ALLISON PRANG Associate editor
The Society of Professional Journalists board of directors voted to retire its “Helen Thomas Award for Lifetime Achievement” award on Jan. 14, according to a news release. The retirement of the award, which comes after anti-Semitic remarks from Thomas attracted media attention, will not affect past recipients. “SPJ fully understands the concerns expressed by both sides regarding whether renaming or retiring the award is necessary or improper,” the news release stated. According the release, SPJ’s board of directors and executive committee took into account opinions of SPJ members and from people outside of the organization. “I am disheartened by that decision. I can respect the decision and I know a lot of the people who were involved in making the decision,” said Charles Davis, adviser of MU’s SPJ student chapter and professor at the School of Journalism. Davis said Thomas was one of the first female journalists around and was a United Press International White House correspondent. Thomas is now 91 years old. A Jan. 8 news release from SPJ states “The executive committee meeting, held in Nashville, Tenn., marked the second time in nearly six months the committee has considered removing Thomas’ name, stemming from an incident earlier in 2010 when the longtime White House reporter and columnist commented to a rabbi on video that Jews in Palestine should ‘go home.’” According to the news release, this past December Thomas said, “Congress, the White House and Hollywood, Wall
Street are owned by the Zionists. No question,” at a speech in Dearborn, Mich. SPJ said the controversy surrounding the award has overshadowed the reason it exists in the news release. “To continue offering the award would reignite the controversy each year and take away from its purpose: honoring a lifetime of work in journalism,” the release stated. “No individual worthy of such honor should have to face this controversy. No honoree should have to decide if the possible backlash is worth being recognized for his or her contribution to journalism.” Davis said he disagrees with SPJ’s claim. “I just don’t know how much responsibility a 91-year-old woman must bear for public comments she makes,” Davis said. “Everybody has freedom of speech. I just feel the punishment far exceeds the crime.” The award was first awarded to Thomas herself, in the year 2000, and has since been awarded to ten other journalists, including Tom Brokaw of NBC News. “As I said last week after the executive committee meeting, it’s time we in SPJ stop focusing on this divisive topic and start focusing on what unites us,” SPJ President Hagit Limor said in a news release. “There’s tremendously important work for us, like training our members for our ever-changing industry and fighting to ensure journalists and citizens have access to public records.” Davis said people used to embrace journalists’ personalities similar to Thomas’ and thought “retiring” the award was a cowardly act of SPJ and called it kind of a backdoor way to strip her name off of it.
FRIDAY, JANUARY 21, 2011 — THE MANEATER
TUITION: 10% hike worst case scenario CONTINUED FROM PAGE 1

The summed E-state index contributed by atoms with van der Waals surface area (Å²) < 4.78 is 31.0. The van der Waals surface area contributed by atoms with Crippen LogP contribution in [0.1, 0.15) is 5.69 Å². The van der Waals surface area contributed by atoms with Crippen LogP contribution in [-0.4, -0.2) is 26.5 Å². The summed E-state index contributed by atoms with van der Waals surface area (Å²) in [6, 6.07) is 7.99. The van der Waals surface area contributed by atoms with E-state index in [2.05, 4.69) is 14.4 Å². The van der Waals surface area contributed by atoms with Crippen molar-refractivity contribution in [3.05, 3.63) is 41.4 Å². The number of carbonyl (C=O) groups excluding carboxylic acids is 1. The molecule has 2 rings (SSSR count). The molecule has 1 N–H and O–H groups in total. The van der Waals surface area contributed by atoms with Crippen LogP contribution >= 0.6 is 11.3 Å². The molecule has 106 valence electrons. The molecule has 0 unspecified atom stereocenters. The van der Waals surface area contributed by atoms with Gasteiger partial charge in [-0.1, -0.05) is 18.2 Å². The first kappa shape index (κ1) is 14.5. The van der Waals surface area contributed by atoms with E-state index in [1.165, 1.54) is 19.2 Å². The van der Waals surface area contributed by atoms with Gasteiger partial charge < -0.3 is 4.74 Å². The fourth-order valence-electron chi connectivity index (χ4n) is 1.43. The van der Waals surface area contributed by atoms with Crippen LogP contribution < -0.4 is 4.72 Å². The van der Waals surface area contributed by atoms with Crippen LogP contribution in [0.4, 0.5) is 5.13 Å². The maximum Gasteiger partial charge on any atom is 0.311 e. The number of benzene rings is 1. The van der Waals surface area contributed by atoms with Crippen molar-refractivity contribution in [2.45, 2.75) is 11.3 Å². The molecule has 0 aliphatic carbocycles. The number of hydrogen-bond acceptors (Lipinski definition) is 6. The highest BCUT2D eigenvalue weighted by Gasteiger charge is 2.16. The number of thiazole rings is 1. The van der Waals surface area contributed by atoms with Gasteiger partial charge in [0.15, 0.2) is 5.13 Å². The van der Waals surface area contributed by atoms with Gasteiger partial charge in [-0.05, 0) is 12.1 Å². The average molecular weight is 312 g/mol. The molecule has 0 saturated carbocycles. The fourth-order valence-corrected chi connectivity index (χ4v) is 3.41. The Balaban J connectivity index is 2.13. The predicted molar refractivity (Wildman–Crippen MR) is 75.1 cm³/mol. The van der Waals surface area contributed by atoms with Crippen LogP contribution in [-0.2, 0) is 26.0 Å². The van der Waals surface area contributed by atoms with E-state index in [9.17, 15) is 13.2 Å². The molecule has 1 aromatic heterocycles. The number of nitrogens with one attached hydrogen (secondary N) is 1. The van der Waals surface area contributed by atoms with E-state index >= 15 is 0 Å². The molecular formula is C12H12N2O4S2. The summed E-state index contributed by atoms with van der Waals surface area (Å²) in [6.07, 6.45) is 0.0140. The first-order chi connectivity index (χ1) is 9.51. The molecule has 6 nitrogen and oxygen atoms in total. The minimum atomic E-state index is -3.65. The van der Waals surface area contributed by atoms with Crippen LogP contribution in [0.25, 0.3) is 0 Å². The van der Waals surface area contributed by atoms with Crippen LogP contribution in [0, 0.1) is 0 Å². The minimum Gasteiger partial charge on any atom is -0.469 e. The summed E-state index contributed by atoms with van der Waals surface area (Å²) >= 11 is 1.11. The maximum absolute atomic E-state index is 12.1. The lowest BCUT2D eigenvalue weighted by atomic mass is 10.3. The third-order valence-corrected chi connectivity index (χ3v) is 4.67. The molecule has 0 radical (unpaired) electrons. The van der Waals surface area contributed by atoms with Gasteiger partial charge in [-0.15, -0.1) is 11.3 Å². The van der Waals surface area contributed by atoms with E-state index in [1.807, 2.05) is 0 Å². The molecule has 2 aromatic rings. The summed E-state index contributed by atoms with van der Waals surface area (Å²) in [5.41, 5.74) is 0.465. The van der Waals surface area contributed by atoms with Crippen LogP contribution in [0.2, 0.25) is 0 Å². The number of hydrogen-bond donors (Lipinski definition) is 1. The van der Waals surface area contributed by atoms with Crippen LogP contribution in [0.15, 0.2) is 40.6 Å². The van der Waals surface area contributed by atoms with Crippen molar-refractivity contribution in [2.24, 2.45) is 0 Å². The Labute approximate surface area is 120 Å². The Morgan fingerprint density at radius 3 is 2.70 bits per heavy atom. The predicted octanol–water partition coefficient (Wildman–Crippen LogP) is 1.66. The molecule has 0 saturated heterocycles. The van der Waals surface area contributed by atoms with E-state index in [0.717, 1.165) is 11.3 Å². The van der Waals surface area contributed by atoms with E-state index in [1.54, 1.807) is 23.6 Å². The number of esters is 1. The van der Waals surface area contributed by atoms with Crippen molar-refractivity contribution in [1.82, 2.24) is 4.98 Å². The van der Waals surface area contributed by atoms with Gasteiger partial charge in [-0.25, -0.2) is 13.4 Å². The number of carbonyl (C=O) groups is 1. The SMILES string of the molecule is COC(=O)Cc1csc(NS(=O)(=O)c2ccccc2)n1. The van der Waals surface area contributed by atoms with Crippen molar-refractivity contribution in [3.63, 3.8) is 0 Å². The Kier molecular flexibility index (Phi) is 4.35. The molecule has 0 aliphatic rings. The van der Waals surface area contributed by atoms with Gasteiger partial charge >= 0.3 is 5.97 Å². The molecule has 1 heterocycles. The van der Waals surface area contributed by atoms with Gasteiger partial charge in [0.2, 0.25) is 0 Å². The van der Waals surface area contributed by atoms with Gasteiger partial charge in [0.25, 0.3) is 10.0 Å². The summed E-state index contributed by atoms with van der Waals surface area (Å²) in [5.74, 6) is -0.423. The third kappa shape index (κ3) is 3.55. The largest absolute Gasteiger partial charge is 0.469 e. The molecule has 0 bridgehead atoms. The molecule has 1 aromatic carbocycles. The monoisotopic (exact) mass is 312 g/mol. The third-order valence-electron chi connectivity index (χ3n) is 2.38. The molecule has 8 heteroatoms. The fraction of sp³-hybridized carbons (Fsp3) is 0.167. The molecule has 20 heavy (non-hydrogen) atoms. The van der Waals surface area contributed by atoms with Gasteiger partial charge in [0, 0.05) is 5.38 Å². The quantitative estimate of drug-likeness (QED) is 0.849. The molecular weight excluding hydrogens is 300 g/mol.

greater than 10 percent In order to raise tuition, the system will have to appeal to a provision in Senate Bill 389. The bill restricts Missouri four-year institutions from raising their tuition by more than the increase in the Consumer Pricing Index. Since its enactment in 2007, the bill has not been appealed. “Nobody for sure knows how it all will work out,” Budget Director Tim Rooney said. “We’re in a little bit of uncharted waters.” The UM system Board of Curators will meet Jan. 27 and 28 at MU to make a decision on the impending tuition hike. Historically, the curators, who are also engaged in a search for the next UM system president, make their decision on tuition rate increases or decreases in the January meeting. “Next week, our curators will set tuition rates for FY 2012 with an eye toward balancing the need for quality programs with access and affordability while taking into consideration budget constraints,” Owens said in a statement.
JAMES MILITELLO/STAFF PHOTOGRAPHER
Gov. Jay Nixon speaks to state representatives and the media during the annual State of the State address Wednesday at the state capitol building in Jefferson City. Nixon proposed a 7 percent cut to the UM system funding as part of his state budget plan for the next fiscal year.
REC: Season Ticket Pass for TigerX classes sales increase
CDS: Mort’s offers American fare “ CONTINUED FROM PAGE 1
GRANT HINDSLEY/SENIOR STAFF PHOTOGRAPHER
Students enter the Student Recreation Complex late Thursday afternoon. About 5,000 to 7,000 people visit the complex each week, but during the first few weeks of the spring semester there might be close to 7,000 people each day, a Rec Center spokeswoman said. students, and they have more staff working CONTINUED FROM PAGE 1
recreation complex can see anywhere from about 5,000 to 7,000 students, but in the first few weeks of spring semester, the daily number exceeds 7,000. Daily attendance records are set constantly. “I like that there are a lot of machines in the Rec, but New Year resolutions bring in a lot of people,” graduate student Ashley Douglas said. “Luckily it tends to die out by early February.” Not only is there an increase in the number of students using the general recreation complex facilities, but there is also a rise in the number of students buying the Season Ticket Pass for TigerX classes. Salerno said there are at least 2,300 students who purchase the pass, and that number is expected to grow. Although there are a large number of students at the recreation complex, the staff does its best to handle the influx of students. The staff monitors traffic patterns of